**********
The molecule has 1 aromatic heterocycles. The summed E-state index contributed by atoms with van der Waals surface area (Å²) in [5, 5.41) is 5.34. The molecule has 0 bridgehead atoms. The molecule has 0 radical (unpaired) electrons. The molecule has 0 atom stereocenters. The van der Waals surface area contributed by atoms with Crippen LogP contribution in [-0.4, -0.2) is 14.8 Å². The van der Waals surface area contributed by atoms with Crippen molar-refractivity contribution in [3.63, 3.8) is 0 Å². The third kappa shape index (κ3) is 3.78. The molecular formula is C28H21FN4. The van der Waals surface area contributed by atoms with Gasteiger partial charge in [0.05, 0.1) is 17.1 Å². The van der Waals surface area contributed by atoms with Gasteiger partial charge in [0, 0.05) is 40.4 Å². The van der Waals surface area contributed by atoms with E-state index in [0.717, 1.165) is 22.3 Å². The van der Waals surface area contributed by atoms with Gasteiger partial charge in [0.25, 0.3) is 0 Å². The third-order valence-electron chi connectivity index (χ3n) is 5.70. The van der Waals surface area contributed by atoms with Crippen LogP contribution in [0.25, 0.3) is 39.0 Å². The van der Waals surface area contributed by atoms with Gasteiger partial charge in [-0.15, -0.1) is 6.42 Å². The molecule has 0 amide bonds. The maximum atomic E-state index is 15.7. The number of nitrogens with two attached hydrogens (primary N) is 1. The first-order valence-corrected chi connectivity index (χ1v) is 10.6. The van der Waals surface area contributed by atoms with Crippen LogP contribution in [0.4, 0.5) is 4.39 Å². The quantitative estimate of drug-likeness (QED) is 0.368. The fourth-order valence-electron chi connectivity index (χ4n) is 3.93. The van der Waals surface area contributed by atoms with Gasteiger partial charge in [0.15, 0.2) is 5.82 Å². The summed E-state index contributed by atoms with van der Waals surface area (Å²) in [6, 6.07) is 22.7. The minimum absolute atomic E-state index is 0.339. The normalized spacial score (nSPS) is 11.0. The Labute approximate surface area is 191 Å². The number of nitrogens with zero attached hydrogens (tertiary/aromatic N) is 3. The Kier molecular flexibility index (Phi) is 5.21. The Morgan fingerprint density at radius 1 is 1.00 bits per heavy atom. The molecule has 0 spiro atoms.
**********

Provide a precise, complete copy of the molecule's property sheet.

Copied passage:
The molecule has 1 aromatic heterocycles. The summed E-state index contributed by atoms with van der Waals surface area (Å²) in [5, 5.41) is 5.34. The molecule has 0 bridgehead atoms. The molecule has 0 radical (unpaired) electrons. The molecule has 0 atom stereocenters. The van der Waals surface area contributed by atoms with Crippen LogP contribution in [-0.4, -0.2) is 14.8 Å². The van der Waals surface area contributed by atoms with Crippen molar-refractivity contribution in [3.63, 3.8) is 0 Å². The third kappa shape index (κ3) is 3.78. The molecular formula is C28H21FN4. The van der Waals surface area contributed by atoms with Gasteiger partial charge in [0.05, 0.1) is 17.1 Å². The van der Waals surface area contributed by atoms with Gasteiger partial charge in [0, 0.05) is 40.4 Å². The van der Waals surface area contributed by atoms with E-state index in [0.717, 1.165) is 22.3 Å². The van der Waals surface area contributed by atoms with Gasteiger partial charge in [0.25, 0.3) is 0 Å². The third-order valence-electron chi connectivity index (χ3n) is 5.70. The van der Waals surface area contributed by atoms with Crippen LogP contribution in [0.25, 0.3) is 39.0 Å². The van der Waals surface area contributed by atoms with Gasteiger partial charge in [-0.15, -0.1) is 6.42 Å². The molecule has 0 amide bonds. The maximum atomic E-state index is 15.7. The number of nitrogens with two attached hydrogens (primary N) is 1. The first-order valence-corrected chi connectivity index (χ1v) is 10.6. The van der Waals surface area contributed by atoms with Crippen LogP contribution in [0.4, 0.5) is 4.39 Å². The quantitative estimate of drug-likeness (QED) is 0.368. The fourth-order valence-electron chi connectivity index (χ4n) is 3.93. The van der Waals surface area contributed by atoms with Gasteiger partial charge in [0.15, 0.2) is 5.82 Å². The summed E-state index contributed by atoms with van der Waals surface area (Å²) in [6, 6.07) is 22.7. The minimum absolute atomic E-state index is 0.339. The normalized spacial score (nSPS) is 11.0. The Labute approximate surface area is 191 Å². The number of nitrogens with zero attached hydrogens (tertiary/aromatic N) is 3. The Kier molecular flexibility index (Phi) is 5.21. The Morgan fingerprint density at radius 1 is 1.00 bits per heavy atom. The molecule has 0 spiro atoms.